Sum of Poisson Distribution

vinux

Dark Knight
#2
Hi everyone.
Let X and Y be independent, with X~Poi(lambda) and Y~Poi(mu). Put Z = X + Y as their sum. Find the distribution X | Z = z.

We appreciate your effort on solving this problem.

Hint:
If
and
are independent, and Y = X1 + X2, then the distribution of X1 conditional on Y = y is a binomial. Specifically,
. More generally, if X1, X2,..., Xn are independent Poisson random variables with parameters λ1, λ2,..., λn then


Source: Wikipedia
 
#4
The sum of two independent random variables which both have a Poisson distribution, also has a Poisson distribution.

so the pmf of Z is

Pr(Z=z) = ((lambda + mu)^z)/(z!) * e^(-(lambda + mu))


and

Pr(X|Z = z) = Pr(intersection of X and Z = z) / Pr(Z = z)

but Im having trouble calculating Pr(intersection of X and Z = z). This is where Im stuck.

I know that the conditional probability X|Z=z will return a binomial distribution.
 

vinux

Dark Knight
#5
You have to think slightly differently..

When Given Z=z, X can range between 0 to z

Calculate Pr(X=x1|Z = z) where x1 between ( 0 to z)
 
#6
Hi,

I have been trying to solve this problem too for quite some time. (This is for a computer science course, so I don't have a strong background in statistics).

I understand everything that's been said so far and I was also trying to solve Pr(X|Z = z) = Pr(intersection of X and Z = z) / Pr(Z = z) before I found this thread.

When vinux says "you have to think slightly differently," does that mean the above formula is incorrect?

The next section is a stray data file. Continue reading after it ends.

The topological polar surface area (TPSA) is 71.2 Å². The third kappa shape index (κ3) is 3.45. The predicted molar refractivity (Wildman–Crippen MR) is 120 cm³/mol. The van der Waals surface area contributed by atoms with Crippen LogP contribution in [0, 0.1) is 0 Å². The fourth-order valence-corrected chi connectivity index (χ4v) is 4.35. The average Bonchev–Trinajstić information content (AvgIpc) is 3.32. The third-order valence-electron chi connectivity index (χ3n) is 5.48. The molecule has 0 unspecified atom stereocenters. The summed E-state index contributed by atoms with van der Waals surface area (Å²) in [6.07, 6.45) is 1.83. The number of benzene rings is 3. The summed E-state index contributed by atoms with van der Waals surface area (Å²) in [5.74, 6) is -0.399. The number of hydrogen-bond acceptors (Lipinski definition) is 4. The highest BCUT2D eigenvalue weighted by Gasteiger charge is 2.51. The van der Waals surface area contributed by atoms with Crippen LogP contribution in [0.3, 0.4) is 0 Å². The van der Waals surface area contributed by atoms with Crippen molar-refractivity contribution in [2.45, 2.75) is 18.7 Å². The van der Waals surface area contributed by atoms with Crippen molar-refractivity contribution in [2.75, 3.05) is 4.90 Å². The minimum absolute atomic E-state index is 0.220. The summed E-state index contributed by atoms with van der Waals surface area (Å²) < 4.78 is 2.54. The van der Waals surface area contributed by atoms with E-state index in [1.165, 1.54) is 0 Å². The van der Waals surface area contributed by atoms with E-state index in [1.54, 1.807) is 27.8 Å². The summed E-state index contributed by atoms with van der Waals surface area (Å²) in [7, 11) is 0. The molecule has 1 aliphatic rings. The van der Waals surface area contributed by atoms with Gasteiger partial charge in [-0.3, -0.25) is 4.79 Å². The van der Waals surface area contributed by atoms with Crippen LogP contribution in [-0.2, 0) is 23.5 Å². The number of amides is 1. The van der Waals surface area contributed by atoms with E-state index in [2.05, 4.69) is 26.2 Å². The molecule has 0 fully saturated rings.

#7
I was also looking at this thread http://www.talkstats.com/showthread.php/15453-conditional-binomial-is-a-poisson-distribution where they solve a very similar problem.

The second post, by BGM, makes me think that instead of using Pr(intersection of X and Z = z) / Pr(Z = z), we need to use something here like
[TEX] Pr(X=x_1) = \sum_{i=0}^z Pr(X = i | Y = z - i) Pr( Z = z) [/TEX]
and then use the fact that
[TEX] \sum_{i=0}^z Pr(X = i | Y = z - i) [/TEX]
is Pr(Z=z) = ((lambda + mu)^z)/(z!) * e^(-(lambda + mu)) but I know this isn't quite right.

Any help would be greatly appreciated!! Thanks.
 

BGM

TS Contributor
#8
Since the support of Poisson distribution is \( \{0, 1, 2, ... \} \), so obviously \( Z = X + Y \geq X \)

Therefore, as vinux hinted above , for \( x \in \{0, 1, ..., z\} \),

\( \Pr\{X = x|Z = z\} = \frac {\Pr\{X = x, X + Y = z\}} {\Pr\{X + Y = z\}}
= \frac {\Pr\{X = x\}\Pr\{Y = z - X|X = x\}} {\Pr\{X + Y = z\}} \)

\( = \frac {\Pr\{X = x\}\Pr\{Y = z - x\}} {\Pr\{X + Y = z\}} \)

This is the key trick here, and the only thing left is that you have to know the pmf of \( X + Y \)